Off with their heads!

10 February, 2015Posted in: Environment
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Wingecarribee Shire Council is calling on all residents growing agapanthus plants to take to their gardens and remove the seed heads before they open and release their potentially invasive seeds.

A native plant of southern Africa, agapanthus have rapidly become one of the Highlands’ most common garden plants, enjoyed by many residents for their pretty purple flowers and year-round green leaves.

However, at this time of year when the flowers die back, the plant has the potential to spread beyond the neighbourhood garden and threaten the Shire’s diverse bushland, wetlands and other natural areas.

Council’s Bush Regenerator Team Leader Jen Slattery said that now is the time for Southern Highlands gardeners to take their pruning shears to the popular plant.

“Agapanthus are OK in the garden as long as you remove the flower heads before they release their seeds,” she said.

“Unfortunately many people see agapanthus as a plant requiring no maintenance, however it is important to get out into the garden and cut the seed heads off before they open and the seeds get blown around in the autumn wind.”

Once the seed heads are removed, pods should either be bagged and placed in the red-lid domestic waste bin or taken to Council’s Resource Recovery Centre (RRC), located on Berrima Road Moss Vale, where they will be properly destroyed.  Should the pods be brought directly to the RRC with other waste, customers are asked to keep them separate from the general rubbish.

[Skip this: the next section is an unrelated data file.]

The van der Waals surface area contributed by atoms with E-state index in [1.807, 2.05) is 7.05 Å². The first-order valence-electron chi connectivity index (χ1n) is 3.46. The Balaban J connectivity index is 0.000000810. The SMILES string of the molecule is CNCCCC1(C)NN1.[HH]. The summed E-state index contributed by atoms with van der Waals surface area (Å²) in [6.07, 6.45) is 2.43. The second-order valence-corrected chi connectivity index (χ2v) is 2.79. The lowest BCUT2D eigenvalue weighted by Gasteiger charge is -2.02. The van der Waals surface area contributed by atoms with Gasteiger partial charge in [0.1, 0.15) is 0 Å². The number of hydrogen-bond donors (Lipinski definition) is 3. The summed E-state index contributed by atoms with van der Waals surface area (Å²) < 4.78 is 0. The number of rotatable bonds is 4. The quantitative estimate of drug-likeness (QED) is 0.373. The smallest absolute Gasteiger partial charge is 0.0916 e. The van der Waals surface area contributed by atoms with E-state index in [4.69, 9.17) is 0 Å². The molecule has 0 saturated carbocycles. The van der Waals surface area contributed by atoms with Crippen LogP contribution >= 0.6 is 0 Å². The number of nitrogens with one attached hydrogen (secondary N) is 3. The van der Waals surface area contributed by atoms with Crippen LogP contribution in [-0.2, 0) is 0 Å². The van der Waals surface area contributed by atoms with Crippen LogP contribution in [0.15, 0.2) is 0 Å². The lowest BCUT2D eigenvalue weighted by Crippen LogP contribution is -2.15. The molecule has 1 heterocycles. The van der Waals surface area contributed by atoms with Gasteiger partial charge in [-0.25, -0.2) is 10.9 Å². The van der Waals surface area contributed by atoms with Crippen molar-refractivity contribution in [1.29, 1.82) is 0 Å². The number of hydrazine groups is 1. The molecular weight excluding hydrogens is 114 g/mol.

“It’s really important that the seed pods are not placed in the new green organics bin,” said Esther Landells, Council’s Waste Education Projects Officer.

“Agapanthus are an extremely tough species and can grow a new plant from just a tiny section of an underground rhizome,” she said.  “They can even withstand very intense commercial-grade composting.”

“It’s therefore really important that if gardeners wish to get rid of the plant, they don’t compost the seed pods or put them in the organics bin,” Ms Landells said.

If gardeners choose to remove an entire agapanthus plant, it is recommended that only the leaves be used for composting.

Agapanthus is listed by Wingecarribee Shire Council as an environmental weed that has the potential to spread readily into bushland and along creeks, together with the likes of English Ivy, Privet and Willow trees.

Council has produced a full-colour environmental weeds brochure which is available online at or through garden clubs and Bushcare groups throughout the Highlands.